Tuesday, December 4, 2007

How Being "Off Course" is a Beautiful Thing

“Successful personalities have some interest in and regard for other people. They have a respect for others’ problems and needs. They respect the dignity of human personality and deal with other people as if they were human beings, rather than as pawns in their own game. They recognize that every person is a child of God and is a unique individuality which deserves some dignity and respect.”

Maxwell Maltz, M.D., Author of Psycho-Cybernetics

Dr. Maltz is referring to "Charity" in this quote from his famous book. As I write this, we are entering the holidays and are often called upon to display the spirit of the season. That is, to be a bit more charitable to others.

I don't think most of us intend for anyone to be "pawns" in our own games or overtly seek to disrespect others. Nor do we wake up in the mornings with a purposeful, directed mindset to discount others problems, needs and stresses.

What we do, is find ourselves in a rather difficult struggle at times with a little thing called "life". And, even in times when for a great deal of the world, Maslow's basic hierarchy of needs have been met, life can be a struggle. And, it is with struggle that the base instincts seems to take over and every man for himself is not just a slogan.

Of course it is when we witness someone rise above the struggle and display true charity, that is respect for, dignified caring and recognition of our individual and unique God given value that we give pause. Pause to admire, reflect upon and even emulate them.

I know I certainly don't begin the day with the intent to discount those around me, to not recognize their "godness" within, their boundaries or see them as simply tools to assist in achieving some goal to the extint that they are turned into "pawns". However, I will also be the first to admit that the 'road to Hell is paved with good intentions' and all of us, no matter who, are sometimes guilty of being so caught up in daily struggles that we inadvertently don't show enough 'dignity of the human personality'.

So, if someone fails to do show dignity and respect to you, that does not mean they regard you as a pawn. You see, successful people are constantly having to make course corrections as they move toward the things they want, which means they get off course...constantly.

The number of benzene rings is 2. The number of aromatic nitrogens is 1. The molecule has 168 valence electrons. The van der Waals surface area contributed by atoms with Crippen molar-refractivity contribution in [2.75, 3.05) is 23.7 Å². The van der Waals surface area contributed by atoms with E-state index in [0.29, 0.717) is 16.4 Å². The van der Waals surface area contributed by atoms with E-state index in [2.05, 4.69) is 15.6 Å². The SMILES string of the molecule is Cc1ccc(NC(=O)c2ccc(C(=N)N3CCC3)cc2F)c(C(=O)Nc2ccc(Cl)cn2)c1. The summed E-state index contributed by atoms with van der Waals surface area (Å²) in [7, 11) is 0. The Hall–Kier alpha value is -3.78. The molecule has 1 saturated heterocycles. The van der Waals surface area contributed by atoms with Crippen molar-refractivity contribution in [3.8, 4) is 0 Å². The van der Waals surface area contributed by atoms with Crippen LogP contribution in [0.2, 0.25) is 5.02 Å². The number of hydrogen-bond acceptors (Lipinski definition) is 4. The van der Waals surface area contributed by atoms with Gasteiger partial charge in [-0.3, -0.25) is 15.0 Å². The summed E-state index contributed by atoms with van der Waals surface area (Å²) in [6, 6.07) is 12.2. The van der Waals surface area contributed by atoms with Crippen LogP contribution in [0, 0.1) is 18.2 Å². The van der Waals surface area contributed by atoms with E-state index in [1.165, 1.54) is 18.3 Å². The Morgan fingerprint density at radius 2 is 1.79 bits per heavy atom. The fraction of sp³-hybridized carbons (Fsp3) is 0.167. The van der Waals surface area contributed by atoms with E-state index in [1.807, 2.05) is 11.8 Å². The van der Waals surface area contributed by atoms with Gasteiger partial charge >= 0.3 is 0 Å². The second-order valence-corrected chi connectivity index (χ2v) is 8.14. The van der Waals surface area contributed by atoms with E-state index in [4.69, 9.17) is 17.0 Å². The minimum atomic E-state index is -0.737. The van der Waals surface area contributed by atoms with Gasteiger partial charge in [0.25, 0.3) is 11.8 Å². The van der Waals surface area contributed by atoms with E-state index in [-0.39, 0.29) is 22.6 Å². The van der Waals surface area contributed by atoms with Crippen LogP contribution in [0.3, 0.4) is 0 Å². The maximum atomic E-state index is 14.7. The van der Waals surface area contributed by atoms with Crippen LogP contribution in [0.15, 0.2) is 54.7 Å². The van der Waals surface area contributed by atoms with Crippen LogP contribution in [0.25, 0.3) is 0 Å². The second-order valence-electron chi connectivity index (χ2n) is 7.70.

One important issue, is that course correction is made quickly, like with a torpedo moving toward a target, or the small almost unconscious movement of a steering wheel to keep your car on the road and out of the ditch.

It seems to me, it is imperative on each of us to understand that if you do fail at times to respect the dignity of others, it serves no one to not forgive yourself for having done so. And, it is just as imperative to do the same for others.

You see, we can choose to see a benevolent world or hostile world as the one we occupy, participate in and live our lives. And, on occasion, it is both.

But, ultimately, it is the feeling of respect, admiration and desire to emulate the ones among us that display the characteristics Dr. Maltz describes, which is the true course of action. Even if it is a constant correction, toward charity to others as well as ourselves.

1 comment:

Jeanne said...

Hi Pat... once again a timely post! I agree that most of us do not wake up in the morning plotting how to be disrespectful to others. But... human nature being what it is... sometimes we may find ourselves in huge personality clashes where someone, for unknown reasons, triggers the undignified and disrespectful part buried deep within us!
And as you say... it's important to correct it quickly -- even by removing yourself from the situation. And definitely forgive yourself... and the other person!

Thanks for your wisdom!